By Ashley Mays
On November thirteenth I left work with my coat in one hand and my lunch bag in the other.
On November fourteenth I left with a severance package and the phone number for the state unemployment department.
It was a totally unexpected, staggering loss when I became yet another casualty of a massive company-wide layoff.
I’d moved over a thousand miles from home to take that job. It was so much more than a paycheck to me. My coworkers had become my sisters. The people we served had become my friends. I’d been plugged into a global network of amazing people. My job was wholly, completely, entirely the stuff dreams are made of. I loved every second of it.
And suddenly, after a single Friday morning meeting, all of it was gone.
That change broke me. It was not my choice.
None of us can predict the future, and in fact trying to do so often produces considerable anxiety instead of the security we’re actually after. But that doesn’t keep us from trying to plot out all the twists and turns that are inevitable in this life.
When we’re blindsided by changes we didn’t want, it can be easy to fall into despair. But there are also a few things we can do to work through the hurt.
Pick a simple truth to concentrate on. Sometimes it can be too much of a struggle for our aching hearts to concentrate on one thing for too long. We automatically want to go back to the painful event and rehash it, asking the same questions of ourselves over and over. Did I do enough? Could I have changed the outcome? Why did this happen to me?
Instead, it’s far more beneficial for us to pick a truth to return to every time we find ourselves running back to the hurt or running from our fear of the future.
I battle severe anxiety and in some moments I can only manage to cling to a few words at a time. Here are some of them:
God is my refuge and strength, an ever-present help in times of trouble.
God is who He says He is.
I am who God says I am.
In our craziest moments of upheaval, it may seem like we can’t believe the truth about God, ourselves, or our circumstances. That’s why we work even harder to remind ourselves over and over about the truth in our situations.
Surround yourself with as much beauty as possible. Sometimes when we encounter painful life experiences such as sudden, unwanted changes we can draw into ourselves or seek out destructive behaviors. Seek beauty instead. Watch that sunset. Paint that picture. Buy yourself those flowers in the grocery store. If something simple speaks beauty over your life, reach for it during times of change.
Give yourself the time and space to grieve. All changes, even good ones, represent some sort of loss in our lives. Take care to acknowledge what you’re leaving behind. Experience the big feelings, even if they seem awkward or heavy.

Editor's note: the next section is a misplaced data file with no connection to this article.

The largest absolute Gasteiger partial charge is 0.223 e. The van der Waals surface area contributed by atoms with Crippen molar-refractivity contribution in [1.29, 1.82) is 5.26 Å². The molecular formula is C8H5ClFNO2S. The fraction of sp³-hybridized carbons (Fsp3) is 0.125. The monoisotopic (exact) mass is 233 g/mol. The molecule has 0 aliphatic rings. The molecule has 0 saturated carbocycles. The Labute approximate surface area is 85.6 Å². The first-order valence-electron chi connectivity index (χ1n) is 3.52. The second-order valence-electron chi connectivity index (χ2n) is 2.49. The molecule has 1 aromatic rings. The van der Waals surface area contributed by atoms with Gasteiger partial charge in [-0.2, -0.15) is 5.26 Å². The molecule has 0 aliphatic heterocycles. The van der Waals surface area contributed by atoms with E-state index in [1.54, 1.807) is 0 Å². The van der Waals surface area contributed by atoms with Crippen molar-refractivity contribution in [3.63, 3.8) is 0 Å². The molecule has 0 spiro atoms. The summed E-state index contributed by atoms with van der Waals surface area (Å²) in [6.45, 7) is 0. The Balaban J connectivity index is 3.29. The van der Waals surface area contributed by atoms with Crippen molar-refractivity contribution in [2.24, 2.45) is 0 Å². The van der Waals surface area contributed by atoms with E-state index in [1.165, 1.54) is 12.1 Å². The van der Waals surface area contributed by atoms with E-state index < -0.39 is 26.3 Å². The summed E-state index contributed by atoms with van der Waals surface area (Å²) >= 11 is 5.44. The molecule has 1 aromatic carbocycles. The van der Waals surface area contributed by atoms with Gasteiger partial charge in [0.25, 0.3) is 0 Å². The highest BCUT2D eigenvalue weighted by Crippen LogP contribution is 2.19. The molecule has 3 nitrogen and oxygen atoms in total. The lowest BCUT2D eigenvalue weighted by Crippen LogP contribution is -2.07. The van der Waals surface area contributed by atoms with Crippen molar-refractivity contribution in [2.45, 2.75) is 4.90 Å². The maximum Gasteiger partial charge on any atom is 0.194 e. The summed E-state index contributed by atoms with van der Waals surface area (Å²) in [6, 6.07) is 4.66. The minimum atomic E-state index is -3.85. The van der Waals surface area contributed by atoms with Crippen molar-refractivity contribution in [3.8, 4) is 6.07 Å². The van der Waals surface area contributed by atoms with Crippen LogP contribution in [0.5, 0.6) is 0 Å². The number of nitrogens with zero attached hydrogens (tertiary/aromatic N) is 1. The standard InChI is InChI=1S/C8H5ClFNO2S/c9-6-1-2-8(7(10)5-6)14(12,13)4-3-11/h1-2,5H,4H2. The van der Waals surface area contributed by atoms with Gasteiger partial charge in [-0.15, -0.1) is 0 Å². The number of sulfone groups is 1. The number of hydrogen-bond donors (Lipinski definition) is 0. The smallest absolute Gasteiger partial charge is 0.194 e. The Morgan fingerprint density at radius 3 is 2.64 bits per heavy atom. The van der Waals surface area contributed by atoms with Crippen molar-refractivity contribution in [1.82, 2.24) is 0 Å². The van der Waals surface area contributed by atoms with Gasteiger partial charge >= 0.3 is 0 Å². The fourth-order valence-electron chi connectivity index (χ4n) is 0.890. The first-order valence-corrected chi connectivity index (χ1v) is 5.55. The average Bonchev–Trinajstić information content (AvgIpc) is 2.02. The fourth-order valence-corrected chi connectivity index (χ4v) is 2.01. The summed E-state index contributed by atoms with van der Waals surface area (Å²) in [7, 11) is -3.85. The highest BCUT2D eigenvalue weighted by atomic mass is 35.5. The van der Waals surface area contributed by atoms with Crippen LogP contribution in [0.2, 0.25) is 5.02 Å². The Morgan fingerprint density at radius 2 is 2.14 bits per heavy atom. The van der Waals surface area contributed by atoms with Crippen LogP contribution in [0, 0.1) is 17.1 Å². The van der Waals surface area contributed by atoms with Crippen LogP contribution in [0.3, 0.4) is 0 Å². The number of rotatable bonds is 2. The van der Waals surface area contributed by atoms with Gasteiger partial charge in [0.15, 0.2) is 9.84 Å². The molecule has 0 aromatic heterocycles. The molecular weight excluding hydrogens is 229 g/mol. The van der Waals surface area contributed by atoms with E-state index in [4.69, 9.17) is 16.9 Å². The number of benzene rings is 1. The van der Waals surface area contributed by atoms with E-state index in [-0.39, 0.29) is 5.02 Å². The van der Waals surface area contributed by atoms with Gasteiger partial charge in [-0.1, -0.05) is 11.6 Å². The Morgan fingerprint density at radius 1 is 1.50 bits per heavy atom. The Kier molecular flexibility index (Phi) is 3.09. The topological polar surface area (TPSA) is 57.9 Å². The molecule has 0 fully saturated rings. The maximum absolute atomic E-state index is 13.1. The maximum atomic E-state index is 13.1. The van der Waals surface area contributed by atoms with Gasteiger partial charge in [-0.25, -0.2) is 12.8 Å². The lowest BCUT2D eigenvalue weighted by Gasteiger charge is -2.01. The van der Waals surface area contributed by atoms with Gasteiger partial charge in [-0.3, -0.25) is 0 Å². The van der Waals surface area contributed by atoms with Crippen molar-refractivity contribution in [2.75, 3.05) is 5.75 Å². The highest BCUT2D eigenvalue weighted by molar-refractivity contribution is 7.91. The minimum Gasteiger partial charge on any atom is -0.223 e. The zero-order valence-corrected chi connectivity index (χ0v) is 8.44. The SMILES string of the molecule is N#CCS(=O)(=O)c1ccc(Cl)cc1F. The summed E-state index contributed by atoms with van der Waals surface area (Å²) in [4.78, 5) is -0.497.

Keep a record for future you. For me, this means writing out everything: the hurt feelings, the confusion, the new stuff, the God-details, the blessings. Change is constant. It’s a comfort to me when I’m able to flip back over the pages of my past to remind myself that I survived, and even thrived after, other changes. God was at work years ago in our lives and in all our circumstances, so we can also trust that He is still at work in our current hardships and happiness.
The loss of my job is, even now, a very painful memory for me, and I don’t like to talk about it much. I sometimes ask God why things happened that way even though I trust His goodness. If you catch me on a hard day, I still cry over it.
But, by God’s grace, that experience didn’t destroy me. In fact, I am who I am now as a direct result of the change I didn’t choose.
The change you didn’t choose doesn’t have to destroy you either. It may hurt. It may become a turning point in your life. Life will likely never feel the same way it did “before.”
But now you can choose how and when you’re going to begin working through this change, even if your first step in that direction is very small.
Ashley Mays writes award-winning fiction to inspire young women toward strength, dignity, and laughter. She is represented by Rachel Kent of Books & Such Literary Agency. Ashley is unabashedly introverted, a lover of heart-to-heart conversations, and enthusiastic about mentorship. You’re welcome to start a conversation with her on her Facebook profile, her Facebook page, Twitter, Instagram, or her website. If you’d like to hear from her once every few months, her email newsletter is always open to new subscribers.